Eleven years is a long time for an athletic director at LSU. And after that long of a tenure, it seems it was time for Joe Alleva to step away.
Athletic Director is a decidedly political position anywhere, but there’s a different level of it at LSU. The AD is appointed by the university president/chancellor, and confirmed by the Board of Supervisors, who are, themselves, appointed by the governor and confirmed by the state legislature. That adds a number of levels of politics to the position, and a lot of masters to serve. Especially in an election year.
And that’s before we get to boosters and LSU’s three separate fundraising arms.
It’s not a position that lends itself to independence. Bob Brodhead tried to go off the reservation in the 80s and run things his way, and he only lasted about five years. And the exit was not pretty.
Alleva served those masters well for a while, even as he was roundly unpopular with LSU fans. He took the heat for the Les Miles fiasco of November 2015, even as others leaked information to try and force their own wishes, and later others made decisions in Alleva’s stead on Les Miles’ status. Later, he suspended Will Wade on the order of his university president – who was acting on the order of the board of supervisors – and again, took the heat.
In the end, it was a lawsuit that the board met to discuss in an executive session on Tuesday evening. The details are unclear, but I’m told it involves recently fired associate athletic director Ronnie Haliburton and manager of facilities Terrance Bold. The board decided enough was enough, and made the decision to move Alleva out about a year and change before his contract ended.
In the end, I think Poseur said it well on Twitter:
A huge part of the AD's job is PR and fundraising. Alleva was terrible at PR and LSU moved on him before it impacted fundraising, his real true skill.— Poseur (@ATVSPoseur) April 17, 2019
Alleva did not inherit the biggest plum of a job. LSU was some eight figures into debt from previous construction projects, most notably the Tiger Stadium expansions from the late 90s through the early 2000s. He managed to keep the department running squarely in the black, which it had not been previously, and even get a number of new facilities built and paid for without adding much to that debt service (Tiger Park, the Gymnastics Practice Facility, the Basketball Practice Facility, the LSU Soccer Stadium and Tennis Complex). Plus a ton of aesthetic upgrades to Tiger Stadium, including an improved facade, gates and exterior thoroughfares.
LSU has highly ranked programs in football, baseball, softball, men’s basketball, women’s gymnastics and both men’s and womens’ track. A big part of what will make LSU’s AD job pretty attractive is the new administrator won’t inherit a ton of work. Nikki Caldwell seems to be on her last legs as the women’s hoops coach, but unless DD Breaux or Paul Maineri retire, or the NCAA comes calling for Will Wade, there are no major coaches to hire at the moment.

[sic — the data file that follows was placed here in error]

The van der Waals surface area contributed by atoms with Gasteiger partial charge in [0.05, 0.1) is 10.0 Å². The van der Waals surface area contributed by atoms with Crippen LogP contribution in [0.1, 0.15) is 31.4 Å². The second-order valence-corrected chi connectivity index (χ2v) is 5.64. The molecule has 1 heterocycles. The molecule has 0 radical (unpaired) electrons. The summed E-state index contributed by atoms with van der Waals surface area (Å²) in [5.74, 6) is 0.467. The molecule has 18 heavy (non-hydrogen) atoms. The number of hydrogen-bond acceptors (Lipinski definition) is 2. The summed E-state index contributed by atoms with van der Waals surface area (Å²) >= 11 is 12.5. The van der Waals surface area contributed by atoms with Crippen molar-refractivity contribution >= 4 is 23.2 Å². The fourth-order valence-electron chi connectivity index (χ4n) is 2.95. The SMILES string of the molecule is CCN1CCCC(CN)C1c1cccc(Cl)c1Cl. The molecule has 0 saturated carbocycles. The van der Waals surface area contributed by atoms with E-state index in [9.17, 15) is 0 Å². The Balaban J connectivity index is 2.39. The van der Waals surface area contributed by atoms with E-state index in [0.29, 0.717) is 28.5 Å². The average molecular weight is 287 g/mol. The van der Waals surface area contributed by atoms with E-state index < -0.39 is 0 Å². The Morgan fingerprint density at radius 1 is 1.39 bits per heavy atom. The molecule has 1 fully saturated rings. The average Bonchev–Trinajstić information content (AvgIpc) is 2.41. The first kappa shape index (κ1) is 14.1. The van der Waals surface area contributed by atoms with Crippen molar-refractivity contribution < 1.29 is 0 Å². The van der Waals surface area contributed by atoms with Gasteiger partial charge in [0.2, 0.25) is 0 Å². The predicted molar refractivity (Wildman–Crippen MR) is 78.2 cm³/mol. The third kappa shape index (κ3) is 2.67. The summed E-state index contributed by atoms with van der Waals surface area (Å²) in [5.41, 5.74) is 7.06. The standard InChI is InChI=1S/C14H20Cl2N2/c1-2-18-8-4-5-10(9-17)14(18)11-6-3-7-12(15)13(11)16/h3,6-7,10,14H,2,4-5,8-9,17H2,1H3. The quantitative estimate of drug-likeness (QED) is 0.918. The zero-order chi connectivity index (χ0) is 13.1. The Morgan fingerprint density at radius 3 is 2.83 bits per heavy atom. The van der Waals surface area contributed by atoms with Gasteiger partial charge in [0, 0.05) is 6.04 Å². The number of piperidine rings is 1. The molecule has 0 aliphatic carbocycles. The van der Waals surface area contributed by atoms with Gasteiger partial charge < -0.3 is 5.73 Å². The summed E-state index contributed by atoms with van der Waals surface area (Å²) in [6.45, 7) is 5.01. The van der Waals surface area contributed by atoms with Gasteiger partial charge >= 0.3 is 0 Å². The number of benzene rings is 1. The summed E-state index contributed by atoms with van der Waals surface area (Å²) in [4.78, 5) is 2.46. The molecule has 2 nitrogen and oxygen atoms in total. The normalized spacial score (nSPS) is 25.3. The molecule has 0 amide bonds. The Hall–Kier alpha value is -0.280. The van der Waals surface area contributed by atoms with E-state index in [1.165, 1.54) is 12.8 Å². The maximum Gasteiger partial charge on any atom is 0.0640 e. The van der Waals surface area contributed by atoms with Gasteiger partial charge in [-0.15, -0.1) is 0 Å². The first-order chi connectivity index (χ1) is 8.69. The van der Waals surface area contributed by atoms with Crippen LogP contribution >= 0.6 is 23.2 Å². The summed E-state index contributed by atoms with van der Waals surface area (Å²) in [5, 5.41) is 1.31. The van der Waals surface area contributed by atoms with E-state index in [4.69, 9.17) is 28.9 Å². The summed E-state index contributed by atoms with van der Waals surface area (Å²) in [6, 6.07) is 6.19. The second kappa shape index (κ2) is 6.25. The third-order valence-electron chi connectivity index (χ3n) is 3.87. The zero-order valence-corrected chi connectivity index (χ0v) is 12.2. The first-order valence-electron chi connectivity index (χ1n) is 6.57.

(remember, Alleva’s first week on the job was spent replacing John Brady with Trent Johnson, a big name at the time that failed)
Ultimately, it was the inability to connect with the fans – fair or unfair – that undid Alleva. It’s just really hard to be THAT unpopular. Chances are, his replacement will be in better shape there just by comparison.
Early reports on Wednesday indicated that associate AD Verge Ausberry might serve in an interim role. That remains unclear, but Ausberry is very close to LSU Board of Supervisors Chair James Williams. Ausberry interviewed for the job in 2009, and I would expect him to apply for the job if it does open up. Former LSU associate AD and current SEC vice commish Herb Vincent’s name would certainly come up as well.
I’ve seen nothing to make me think the reports of Scott Woodward are not legit, but these deals are never done until ink is on paper.
Truthfully, my initial reaction to the Woodward reports were that he was interested in the job was that this was a leverage play for a contract extension. Woodward has a job at one of the richest schools in the SEC, one that just gave him blank checks to hire football and basketball coaches. But he is a Baton Rouge native; he graduated from Catholic High School in Baton Rouge, attended LSU and still has family here. I am told that Woodward received some very high-profile support, including former Louisiana Board of Regents chair Richard Lipsey and Governor John Bell Edwards. Woodward likely feels he can comfortably navigate the politics of the position, and perhaps the call of mama was enough.
I don’t expect there to be any sweeping changes. As I’ve said, the athletic department is in a relatively stable position at the moment, and again, this isn’t the kind of job that breeds strongmen ADs like Jeremy Foley at Florida, Joe Castiglione at Oklahoma or Tom Jurich at Louisville. Woodward, or any other AD, will work within the same system and serve the same masters. From a fan perspective, I don’t expect much to change.
Still, this marks LSU making a fast, efficient hire of a very big name for a very high-profile position. That in and of itself something the university hasn’t done in a very long time.